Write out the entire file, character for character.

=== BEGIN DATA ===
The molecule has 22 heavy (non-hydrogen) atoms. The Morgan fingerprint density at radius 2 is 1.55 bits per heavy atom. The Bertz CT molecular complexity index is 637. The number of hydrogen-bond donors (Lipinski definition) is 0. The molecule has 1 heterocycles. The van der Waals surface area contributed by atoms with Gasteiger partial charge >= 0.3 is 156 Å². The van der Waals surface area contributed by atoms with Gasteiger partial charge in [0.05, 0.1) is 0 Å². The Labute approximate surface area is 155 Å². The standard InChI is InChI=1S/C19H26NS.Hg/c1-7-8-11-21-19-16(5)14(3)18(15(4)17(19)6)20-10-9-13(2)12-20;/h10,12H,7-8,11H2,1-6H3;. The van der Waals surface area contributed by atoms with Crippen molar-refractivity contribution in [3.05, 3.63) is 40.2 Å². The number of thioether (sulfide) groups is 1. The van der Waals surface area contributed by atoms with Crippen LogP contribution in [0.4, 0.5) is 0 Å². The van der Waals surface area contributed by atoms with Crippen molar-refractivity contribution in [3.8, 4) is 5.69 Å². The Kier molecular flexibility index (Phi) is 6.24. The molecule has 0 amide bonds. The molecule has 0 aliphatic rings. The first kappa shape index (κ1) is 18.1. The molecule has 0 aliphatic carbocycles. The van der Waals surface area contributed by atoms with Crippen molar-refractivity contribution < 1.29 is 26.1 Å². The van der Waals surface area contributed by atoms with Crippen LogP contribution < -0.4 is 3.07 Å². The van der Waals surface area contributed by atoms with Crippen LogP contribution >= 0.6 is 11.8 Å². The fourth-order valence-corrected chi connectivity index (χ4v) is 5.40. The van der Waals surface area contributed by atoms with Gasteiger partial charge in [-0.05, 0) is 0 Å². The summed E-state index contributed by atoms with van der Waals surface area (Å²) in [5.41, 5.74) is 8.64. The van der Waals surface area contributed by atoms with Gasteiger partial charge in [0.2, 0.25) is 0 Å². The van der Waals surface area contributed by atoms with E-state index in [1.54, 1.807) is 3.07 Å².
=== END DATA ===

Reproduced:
The molecule has 22 heavy (non-hydrogen) atoms. The Morgan fingerprint density at radius 2 is 1.55 bits per heavy atom. The Bertz CT molecular complexity index is 637. The number of hydrogen-bond donors (Lipinski definition) is 0. The molecule has 1 heterocycles. The van der Waals surface area contributed by atoms with Gasteiger partial charge >= 0.3 is 156 Å². The van der Waals surface area contributed by atoms with Gasteiger partial charge in [0.05, 0.1) is 0 Å². The Labute approximate surface area is 155 Å². The standard InChI is InChI=1S/C19H26NS.Hg/c1-7-8-11-21-19-16(5)14(3)18(15(4)17(19)6)20-10-9-13(2)12-20;/h10,12H,7-8,11H2,1-6H3;. The van der Waals surface area contributed by atoms with Crippen molar-refractivity contribution in [3.05, 3.63) is 40.2 Å². The number of thioether (sulfide) groups is 1. The van der Waals surface area contributed by atoms with Crippen LogP contribution in [0.4, 0.5) is 0 Å². The van der Waals surface area contributed by atoms with Crippen molar-refractivity contribution in [3.8, 4) is 5.69 Å². The Kier molecular flexibility index (Phi) is 6.24. The molecule has 0 amide bonds. The molecule has 0 aliphatic rings. The first kappa shape index (κ1) is 18.1. The molecule has 0 aliphatic carbocycles. The van der Waals surface area contributed by atoms with Crippen molar-refractivity contribution < 1.29 is 26.1 Å². The van der Waals surface area contributed by atoms with Crippen LogP contribution < -0.4 is 3.07 Å². The van der Waals surface area contributed by atoms with Crippen LogP contribution >= 0.6 is 11.8 Å². The fourth-order valence-corrected chi connectivity index (χ4v) is 5.40. The van der Waals surface area contributed by atoms with Gasteiger partial charge in [-0.05, 0) is 0 Å². The summed E-state index contributed by atoms with van der Waals surface area (Å²) in [5.41, 5.74) is 8.64. The van der Waals surface area contributed by atoms with Gasteiger partial charge in [0.2, 0.25) is 0 Å². The van der Waals surface area contributed by atoms with E-state index in [1.54, 1.807) is 3.07 Å².